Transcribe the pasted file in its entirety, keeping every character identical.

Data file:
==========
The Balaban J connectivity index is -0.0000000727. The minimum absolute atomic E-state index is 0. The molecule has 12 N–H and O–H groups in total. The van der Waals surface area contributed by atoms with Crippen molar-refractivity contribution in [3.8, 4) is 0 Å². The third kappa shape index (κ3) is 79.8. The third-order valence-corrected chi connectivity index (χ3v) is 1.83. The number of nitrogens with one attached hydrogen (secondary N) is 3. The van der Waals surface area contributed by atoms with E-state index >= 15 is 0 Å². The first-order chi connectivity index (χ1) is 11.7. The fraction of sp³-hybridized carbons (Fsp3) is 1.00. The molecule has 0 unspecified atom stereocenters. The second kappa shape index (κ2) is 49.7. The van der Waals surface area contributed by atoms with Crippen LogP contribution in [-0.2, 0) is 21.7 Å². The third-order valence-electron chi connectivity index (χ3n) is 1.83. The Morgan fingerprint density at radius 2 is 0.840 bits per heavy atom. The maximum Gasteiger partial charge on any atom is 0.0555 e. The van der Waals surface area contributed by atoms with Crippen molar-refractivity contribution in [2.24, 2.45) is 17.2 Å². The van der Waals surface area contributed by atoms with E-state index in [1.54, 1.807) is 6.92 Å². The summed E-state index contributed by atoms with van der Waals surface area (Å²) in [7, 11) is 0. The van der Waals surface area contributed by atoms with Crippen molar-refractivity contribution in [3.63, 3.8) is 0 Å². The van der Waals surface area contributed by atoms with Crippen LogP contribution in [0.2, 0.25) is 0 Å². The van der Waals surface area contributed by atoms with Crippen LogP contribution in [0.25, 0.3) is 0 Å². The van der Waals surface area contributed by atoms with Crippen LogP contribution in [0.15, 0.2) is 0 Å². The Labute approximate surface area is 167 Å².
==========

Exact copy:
The Balaban J connectivity index is -0.0000000727. The minimum absolute atomic E-state index is 0. The molecule has 12 N–H and O–H groups in total. The van der Waals surface area contributed by atoms with Crippen molar-refractivity contribution in [3.8, 4) is 0 Å². The third kappa shape index (κ3) is 79.8. The third-order valence-corrected chi connectivity index (χ3v) is 1.83. The number of nitrogens with one attached hydrogen (secondary N) is 3. The van der Waals surface area contributed by atoms with E-state index >= 15 is 0 Å². The first-order chi connectivity index (χ1) is 11.7. The fraction of sp³-hybridized carbons (Fsp3) is 1.00. The molecule has 0 unspecified atom stereocenters. The second kappa shape index (κ2) is 49.7. The van der Waals surface area contributed by atoms with Crippen LogP contribution in [-0.2, 0) is 21.7 Å². The third-order valence-electron chi connectivity index (χ3n) is 1.83. The Morgan fingerprint density at radius 2 is 0.840 bits per heavy atom. The maximum Gasteiger partial charge on any atom is 0.0555 e. The van der Waals surface area contributed by atoms with Crippen molar-refractivity contribution in [2.24, 2.45) is 17.2 Å². The van der Waals surface area contributed by atoms with E-state index in [1.54, 1.807) is 6.92 Å². The summed E-state index contributed by atoms with van der Waals surface area (Å²) in [7, 11) is 0. The van der Waals surface area contributed by atoms with Crippen molar-refractivity contribution in [3.63, 3.8) is 0 Å². The van der Waals surface area contributed by atoms with Crippen LogP contribution in [0.2, 0.25) is 0 Å². The van der Waals surface area contributed by atoms with Crippen LogP contribution in [0.25, 0.3) is 0 Å². The van der Waals surface area contributed by atoms with Crippen LogP contribution in [0.15, 0.2) is 0 Å². The Labute approximate surface area is 167 Å².